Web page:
H is for Hawk
I can’t remember who recommended H is for Hawk first, but it finally felt like the right time to read it and it was indeed. Over the course of the past week or so I’ve been spending time with Helen MacDonald and her hawk Mabel as she works through the grief of losing her father and trains Mabel.
MacDonald interweaves her story with the story of T.H. White and his story of training a goshawk. She also delves into the history of falconry, which is something I knew nothing about but it was fascinating to read the bits and pieces she refers to throughout the memoir.
But the story is about Mabel, MacDonald’s goshawk, and how through training her MacDonald works through her grief. In many ways through training Mabel, MacDonald dives into a wildness of her own and comes out the other side.
What made this book even better for me is that MacDonald is a beautiful writer. Her use of words stopped me reading to reread a passage or phrase. Maybe some day I will write half as well.
My highlights, from the kindle version of the book which I borrowed from my local library are below:
‘Mabel.’ I say the word out loud to her and watch her watching me say it. My mouth shapes the word. ‘Mabel.’ And as I say it, it strikes me that all those people outside the window who shop and walk and cycle and go home and eat and love and sleep and dream – all of them have names. And so do I.‘Helen,’ I say. How strange it sounds. How very strange. I put another piece of meat on my glove and the hawk leans down and eats. (loc 1469)
I’m standing there, my sorry human eyes overwhelmed by light and detail, while the hawk watches everything with the greedy intensity of a child filling in a colouring book, scribbling joyously, blocking in colour, making the pages its own. And all I can think is, I want to go back inside. (loc 1635)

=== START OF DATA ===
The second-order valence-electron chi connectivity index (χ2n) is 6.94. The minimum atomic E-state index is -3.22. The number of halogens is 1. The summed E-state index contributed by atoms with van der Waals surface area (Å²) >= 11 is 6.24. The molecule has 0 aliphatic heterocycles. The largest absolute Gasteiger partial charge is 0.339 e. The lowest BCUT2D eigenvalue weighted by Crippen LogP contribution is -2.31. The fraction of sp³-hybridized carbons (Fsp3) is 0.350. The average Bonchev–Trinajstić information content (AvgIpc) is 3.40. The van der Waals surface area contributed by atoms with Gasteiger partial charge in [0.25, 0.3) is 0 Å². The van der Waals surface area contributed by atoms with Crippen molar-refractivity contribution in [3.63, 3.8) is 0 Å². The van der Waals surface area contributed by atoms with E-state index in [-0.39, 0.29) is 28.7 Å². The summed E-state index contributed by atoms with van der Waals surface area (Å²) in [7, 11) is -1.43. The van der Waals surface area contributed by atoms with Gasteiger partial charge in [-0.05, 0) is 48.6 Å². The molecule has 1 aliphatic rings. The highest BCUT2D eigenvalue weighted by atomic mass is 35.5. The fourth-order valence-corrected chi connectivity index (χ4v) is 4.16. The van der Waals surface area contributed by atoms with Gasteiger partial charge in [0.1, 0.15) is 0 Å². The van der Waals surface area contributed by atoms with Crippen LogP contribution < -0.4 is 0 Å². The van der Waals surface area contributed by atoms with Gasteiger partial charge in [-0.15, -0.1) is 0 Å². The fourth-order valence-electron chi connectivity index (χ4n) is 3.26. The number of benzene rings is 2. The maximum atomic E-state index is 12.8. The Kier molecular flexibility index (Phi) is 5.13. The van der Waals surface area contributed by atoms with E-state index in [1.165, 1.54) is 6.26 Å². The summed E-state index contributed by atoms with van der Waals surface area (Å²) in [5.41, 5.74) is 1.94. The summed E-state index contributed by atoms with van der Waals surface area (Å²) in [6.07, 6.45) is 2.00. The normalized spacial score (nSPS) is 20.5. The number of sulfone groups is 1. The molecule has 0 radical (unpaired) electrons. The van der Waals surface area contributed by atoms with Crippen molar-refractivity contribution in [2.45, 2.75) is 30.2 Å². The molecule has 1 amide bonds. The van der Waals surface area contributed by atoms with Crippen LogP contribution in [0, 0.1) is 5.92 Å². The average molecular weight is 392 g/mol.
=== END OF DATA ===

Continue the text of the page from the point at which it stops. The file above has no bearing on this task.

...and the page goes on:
…because I am beginning to see that for some people a hawk on the hand of a stranger urges confession, urges confidences, lets you speak words about hope and home and heart. And I realise, too, that in all my days of walking with Mabel the only people who have come up and spoken to us have been outsiders:… (loc 1815)
I had a fixed idea of what a goshawk was, just as those Victorian falconers had, and it was not big enough to hold what goshawks are. No one had ever told me goshawks played. It was not in the books. I had not imagined it was possible. I wondered if it was because no one had ever played with them. The thought made me terribly sad. (loc 1887)
When I was small I’d loved falconry’s historical glamour. I treasured it in the same way children treasure the hope that they might be like the children in books: secretly magical, part of some deeper, mysterious world that makes them something out of the ordinary. But that was a long time ago. I did not feel like that any more. I was not training a hawk because I wished to feel special. I did not want the hawk to make me feel I was striding righteously across the lands of my long-lost ancestors. I had no use for history, no use for time at all. I was training the hawk to make it all disappear. (loc 1943)